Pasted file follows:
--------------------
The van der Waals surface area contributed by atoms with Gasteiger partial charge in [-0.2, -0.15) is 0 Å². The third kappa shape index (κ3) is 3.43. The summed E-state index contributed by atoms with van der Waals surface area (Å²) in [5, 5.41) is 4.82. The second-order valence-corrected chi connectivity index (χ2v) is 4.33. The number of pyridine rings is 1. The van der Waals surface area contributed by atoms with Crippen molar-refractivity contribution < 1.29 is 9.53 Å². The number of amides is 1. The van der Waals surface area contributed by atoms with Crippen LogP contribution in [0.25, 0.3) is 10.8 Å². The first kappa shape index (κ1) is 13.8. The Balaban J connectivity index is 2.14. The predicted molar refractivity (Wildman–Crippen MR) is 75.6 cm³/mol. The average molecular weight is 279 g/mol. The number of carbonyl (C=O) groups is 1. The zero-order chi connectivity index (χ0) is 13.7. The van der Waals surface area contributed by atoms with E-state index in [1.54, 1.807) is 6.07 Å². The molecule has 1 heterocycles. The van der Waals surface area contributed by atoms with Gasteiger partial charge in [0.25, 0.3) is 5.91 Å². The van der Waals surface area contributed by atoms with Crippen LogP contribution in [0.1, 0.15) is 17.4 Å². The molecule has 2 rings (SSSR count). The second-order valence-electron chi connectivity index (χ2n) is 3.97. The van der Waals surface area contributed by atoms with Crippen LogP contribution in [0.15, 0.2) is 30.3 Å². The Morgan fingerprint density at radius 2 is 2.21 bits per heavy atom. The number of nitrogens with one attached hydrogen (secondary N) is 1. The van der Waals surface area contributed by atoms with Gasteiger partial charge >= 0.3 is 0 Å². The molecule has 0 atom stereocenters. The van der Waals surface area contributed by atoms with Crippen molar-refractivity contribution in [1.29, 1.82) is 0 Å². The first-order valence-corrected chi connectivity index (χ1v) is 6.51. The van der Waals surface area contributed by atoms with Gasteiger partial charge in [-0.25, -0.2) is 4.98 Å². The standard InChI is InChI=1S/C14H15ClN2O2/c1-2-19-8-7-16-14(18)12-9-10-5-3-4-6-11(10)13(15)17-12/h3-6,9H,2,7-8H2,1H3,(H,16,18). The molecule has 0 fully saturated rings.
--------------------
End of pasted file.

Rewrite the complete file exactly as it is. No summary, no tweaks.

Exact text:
The van der Waals surface area contributed by atoms with Gasteiger partial charge in [-0.2, -0.15) is 0 Å². The third kappa shape index (κ3) is 3.43. The summed E-state index contributed by atoms with van der Waals surface area (Å²) in [5, 5.41) is 4.82. The second-order valence-corrected chi connectivity index (χ2v) is 4.33. The number of pyridine rings is 1. The van der Waals surface area contributed by atoms with Crippen molar-refractivity contribution < 1.29 is 9.53 Å². The number of amides is 1. The van der Waals surface area contributed by atoms with Crippen LogP contribution in [0.25, 0.3) is 10.8 Å². The first kappa shape index (κ1) is 13.8. The Balaban J connectivity index is 2.14. The predicted molar refractivity (Wildman–Crippen MR) is 75.6 cm³/mol. The average molecular weight is 279 g/mol. The number of carbonyl (C=O) groups is 1. The zero-order chi connectivity index (χ0) is 13.7. The van der Waals surface area contributed by atoms with E-state index in [1.54, 1.807) is 6.07 Å². The molecule has 1 heterocycles. The van der Waals surface area contributed by atoms with Gasteiger partial charge in [0.25, 0.3) is 5.91 Å². The van der Waals surface area contributed by atoms with Crippen LogP contribution in [0.1, 0.15) is 17.4 Å². The molecule has 2 rings (SSSR count). The second-order valence-electron chi connectivity index (χ2n) is 3.97. The van der Waals surface area contributed by atoms with Crippen LogP contribution in [0.15, 0.2) is 30.3 Å². The Morgan fingerprint density at radius 2 is 2.21 bits per heavy atom. The number of nitrogens with one attached hydrogen (secondary N) is 1. The van der Waals surface area contributed by atoms with Gasteiger partial charge >= 0.3 is 0 Å². The molecule has 0 atom stereocenters. The van der Waals surface area contributed by atoms with Crippen molar-refractivity contribution in [1.29, 1.82) is 0 Å². The first-order valence-corrected chi connectivity index (χ1v) is 6.51. The van der Waals surface area contributed by atoms with Gasteiger partial charge in [-0.25, -0.2) is 4.98 Å². The standard InChI is InChI=1S/C14H15ClN2O2/c1-2-19-8-7-16-14(18)12-9-10-5-3-4-6-11(10)13(15)17-12/h3-6,9H,2,7-8H2,1H3,(H,16,18). The molecule has 0 fully saturated rings.